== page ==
The University of Washington AAUP insists that it is not endorsing Salaita’s views but merely taking a position that both the national AAUP and FIRE have taken: that the University of Illinois did Salaita wrong. Sponsoring Salaita is simply signaling UW-AAUP’s “unwavering support of the core principles of our profession and the academy.” This defense is, of course, preposterous. The AAUP and FIRE defend all kinds of people who say terrible things. Presumably UW-AAUP would not sponsor a talk by a person who had been fired for uttering racial slurs or denying the Holocaust, even if its members considered the firing unwarranted. Even a child can tell the difference between sponsoring an advocate of academic freedom who thinks that even neo-Nazi speeches and writings require protection, and sponsoring a neo-Nazi.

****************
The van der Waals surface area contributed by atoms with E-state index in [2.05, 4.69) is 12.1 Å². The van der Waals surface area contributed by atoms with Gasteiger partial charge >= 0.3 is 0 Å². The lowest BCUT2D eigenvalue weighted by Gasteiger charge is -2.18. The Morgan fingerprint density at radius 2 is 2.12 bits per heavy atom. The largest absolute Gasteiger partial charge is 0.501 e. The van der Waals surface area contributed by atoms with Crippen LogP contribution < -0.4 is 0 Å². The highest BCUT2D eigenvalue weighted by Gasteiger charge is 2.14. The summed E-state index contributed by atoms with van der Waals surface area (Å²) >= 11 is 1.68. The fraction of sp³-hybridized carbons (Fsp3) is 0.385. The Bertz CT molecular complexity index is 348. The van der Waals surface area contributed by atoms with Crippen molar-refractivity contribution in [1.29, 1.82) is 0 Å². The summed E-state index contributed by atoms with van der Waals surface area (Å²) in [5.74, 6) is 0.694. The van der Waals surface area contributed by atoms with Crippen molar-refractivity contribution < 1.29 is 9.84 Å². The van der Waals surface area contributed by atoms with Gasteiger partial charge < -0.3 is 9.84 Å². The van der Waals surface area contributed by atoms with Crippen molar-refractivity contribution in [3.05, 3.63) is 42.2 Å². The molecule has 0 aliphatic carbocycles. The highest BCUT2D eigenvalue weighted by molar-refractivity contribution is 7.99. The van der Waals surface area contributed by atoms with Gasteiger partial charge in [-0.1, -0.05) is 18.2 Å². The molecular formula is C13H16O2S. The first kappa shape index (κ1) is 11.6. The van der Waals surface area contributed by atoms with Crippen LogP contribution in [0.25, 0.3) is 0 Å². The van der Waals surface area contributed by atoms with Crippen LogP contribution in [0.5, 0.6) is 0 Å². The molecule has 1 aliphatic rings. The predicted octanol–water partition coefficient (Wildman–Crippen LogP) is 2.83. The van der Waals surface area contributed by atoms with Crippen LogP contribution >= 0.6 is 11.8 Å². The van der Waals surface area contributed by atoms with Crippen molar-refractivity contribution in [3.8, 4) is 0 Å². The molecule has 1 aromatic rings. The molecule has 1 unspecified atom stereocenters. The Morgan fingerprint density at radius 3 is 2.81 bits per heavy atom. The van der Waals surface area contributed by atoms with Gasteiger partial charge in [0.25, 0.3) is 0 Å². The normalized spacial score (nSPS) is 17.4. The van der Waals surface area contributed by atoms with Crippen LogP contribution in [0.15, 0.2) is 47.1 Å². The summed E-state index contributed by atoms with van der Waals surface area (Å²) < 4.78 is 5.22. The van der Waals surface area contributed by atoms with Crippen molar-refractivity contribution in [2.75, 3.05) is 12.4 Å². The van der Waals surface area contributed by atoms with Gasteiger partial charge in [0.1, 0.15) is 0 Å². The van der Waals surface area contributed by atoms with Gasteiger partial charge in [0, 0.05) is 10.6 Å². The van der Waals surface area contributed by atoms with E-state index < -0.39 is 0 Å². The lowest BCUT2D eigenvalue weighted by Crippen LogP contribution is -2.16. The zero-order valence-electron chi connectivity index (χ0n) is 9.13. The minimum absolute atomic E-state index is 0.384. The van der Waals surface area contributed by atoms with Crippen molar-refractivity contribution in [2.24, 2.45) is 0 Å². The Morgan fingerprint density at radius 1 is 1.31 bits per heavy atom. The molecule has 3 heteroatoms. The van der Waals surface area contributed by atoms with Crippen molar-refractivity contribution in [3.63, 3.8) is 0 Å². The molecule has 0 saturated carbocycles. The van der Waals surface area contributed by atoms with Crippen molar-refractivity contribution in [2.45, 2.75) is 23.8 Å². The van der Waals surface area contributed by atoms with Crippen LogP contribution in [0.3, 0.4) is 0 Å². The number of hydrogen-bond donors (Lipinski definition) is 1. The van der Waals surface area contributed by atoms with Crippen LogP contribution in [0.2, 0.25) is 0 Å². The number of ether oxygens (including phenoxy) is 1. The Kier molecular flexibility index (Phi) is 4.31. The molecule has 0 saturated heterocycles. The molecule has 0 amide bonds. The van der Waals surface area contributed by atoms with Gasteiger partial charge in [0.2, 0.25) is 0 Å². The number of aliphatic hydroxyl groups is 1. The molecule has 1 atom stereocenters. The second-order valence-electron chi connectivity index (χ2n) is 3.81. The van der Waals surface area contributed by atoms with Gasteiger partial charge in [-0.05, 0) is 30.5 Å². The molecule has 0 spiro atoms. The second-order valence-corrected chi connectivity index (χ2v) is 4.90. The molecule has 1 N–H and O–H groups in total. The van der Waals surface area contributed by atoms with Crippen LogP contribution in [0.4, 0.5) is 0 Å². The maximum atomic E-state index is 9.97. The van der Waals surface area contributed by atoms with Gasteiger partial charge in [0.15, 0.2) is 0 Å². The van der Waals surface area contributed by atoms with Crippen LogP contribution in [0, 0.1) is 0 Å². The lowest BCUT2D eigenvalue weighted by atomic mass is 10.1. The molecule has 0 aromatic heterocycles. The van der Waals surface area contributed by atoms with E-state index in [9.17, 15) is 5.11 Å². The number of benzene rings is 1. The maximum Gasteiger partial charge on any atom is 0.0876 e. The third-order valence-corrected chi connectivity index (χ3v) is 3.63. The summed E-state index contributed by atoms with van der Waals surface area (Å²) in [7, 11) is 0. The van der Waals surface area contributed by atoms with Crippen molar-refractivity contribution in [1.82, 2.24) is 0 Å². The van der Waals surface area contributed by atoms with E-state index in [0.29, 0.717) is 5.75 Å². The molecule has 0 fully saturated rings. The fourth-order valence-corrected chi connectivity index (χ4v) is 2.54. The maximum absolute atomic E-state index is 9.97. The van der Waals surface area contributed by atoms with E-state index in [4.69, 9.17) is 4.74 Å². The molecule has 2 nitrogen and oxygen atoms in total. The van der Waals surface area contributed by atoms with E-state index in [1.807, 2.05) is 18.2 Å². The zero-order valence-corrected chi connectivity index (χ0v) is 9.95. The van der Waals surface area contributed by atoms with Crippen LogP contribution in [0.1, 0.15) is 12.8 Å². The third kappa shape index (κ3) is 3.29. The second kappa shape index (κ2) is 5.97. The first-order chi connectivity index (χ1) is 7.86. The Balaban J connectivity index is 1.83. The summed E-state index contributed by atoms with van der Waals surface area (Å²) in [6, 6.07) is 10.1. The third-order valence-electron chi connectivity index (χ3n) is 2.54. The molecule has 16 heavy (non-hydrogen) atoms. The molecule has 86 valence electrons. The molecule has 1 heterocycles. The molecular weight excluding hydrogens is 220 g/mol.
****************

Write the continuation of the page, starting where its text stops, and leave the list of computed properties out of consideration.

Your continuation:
If this distinction is lost on this particular AAUP chapter, that may have something to do with the anti-Israel views of some of its members. As is par for the course of anti-Israel efforts in academia, these members have attempted to use the AAUP to attack Israel, even though the mission of the organization has absolutely nothing to do with the Middle East conflict.

In April 2013, the UW-AAUP circulated a resolution urging TIAA-CREF, which handles retirement funds for many colleges and universities, to drop four companies from its “social choice” fund. These companies, according to the resolution, produce military equipment used to “oppress the Palestinian people.” In other words, UW-AAUP was urging a divestment action directed solely against Israeli policies. Although some members questioned “the focus on Israel,” a vote went ahead, and the resolution just barely failed to gain a majority, with six votes for and six votes against.

Also in 2013, Robert Wood, professor of atmospheric science, president of UW-AAUP, and amateur Middle East policy maker signed a letter denouncing Caterpillar Inc. for selling to the Israel military.